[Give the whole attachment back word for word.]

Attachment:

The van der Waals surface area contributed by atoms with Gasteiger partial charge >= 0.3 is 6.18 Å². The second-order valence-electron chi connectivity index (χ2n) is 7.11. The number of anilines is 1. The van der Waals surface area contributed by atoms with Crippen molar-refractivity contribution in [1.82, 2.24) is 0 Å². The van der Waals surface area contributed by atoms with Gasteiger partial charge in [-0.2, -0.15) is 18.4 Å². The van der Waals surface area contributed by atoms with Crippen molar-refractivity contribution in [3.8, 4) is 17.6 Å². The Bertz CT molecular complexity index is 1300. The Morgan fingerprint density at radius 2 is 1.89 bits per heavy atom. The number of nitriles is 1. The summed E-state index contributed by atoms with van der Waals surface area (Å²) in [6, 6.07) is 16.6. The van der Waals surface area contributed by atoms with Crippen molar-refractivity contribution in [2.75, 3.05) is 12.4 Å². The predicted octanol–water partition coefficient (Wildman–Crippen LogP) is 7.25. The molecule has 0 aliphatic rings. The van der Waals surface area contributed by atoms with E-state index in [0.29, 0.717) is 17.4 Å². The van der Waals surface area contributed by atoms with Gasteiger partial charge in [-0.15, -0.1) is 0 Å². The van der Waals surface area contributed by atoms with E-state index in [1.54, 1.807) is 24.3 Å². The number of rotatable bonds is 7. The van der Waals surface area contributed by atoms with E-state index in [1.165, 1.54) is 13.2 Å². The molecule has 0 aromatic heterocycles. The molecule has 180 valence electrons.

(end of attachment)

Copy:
The van der Waals surface area contributed by atoms with Gasteiger partial charge >= 0.3 is 6.18 Å². The second-order valence-electron chi connectivity index (χ2n) is 7.11. The number of anilines is 1. The van der Waals surface area contributed by atoms with Crippen molar-refractivity contribution in [1.82, 2.24) is 0 Å². The van der Waals surface area contributed by atoms with Gasteiger partial charge in [-0.2, -0.15) is 18.4 Å². The van der Waals surface area contributed by atoms with Crippen molar-refractivity contribution in [3.8, 4) is 17.6 Å². The Bertz CT molecular complexity index is 1300. The Morgan fingerprint density at radius 2 is 1.89 bits per heavy atom. The number of nitriles is 1. The summed E-state index contributed by atoms with van der Waals surface area (Å²) in [6, 6.07) is 16.6. The van der Waals surface area contributed by atoms with Crippen molar-refractivity contribution in [2.75, 3.05) is 12.4 Å². The predicted octanol–water partition coefficient (Wildman–Crippen LogP) is 7.25. The molecule has 0 aliphatic rings. The van der Waals surface area contributed by atoms with E-state index in [0.29, 0.717) is 17.4 Å². The van der Waals surface area contributed by atoms with Gasteiger partial charge in [-0.15, -0.1) is 0 Å². The van der Waals surface area contributed by atoms with E-state index in [1.54, 1.807) is 24.3 Å². The number of rotatable bonds is 7. The van der Waals surface area contributed by atoms with E-state index in [1.165, 1.54) is 13.2 Å². The molecule has 0 aromatic heterocycles. The molecule has 180 valence electrons.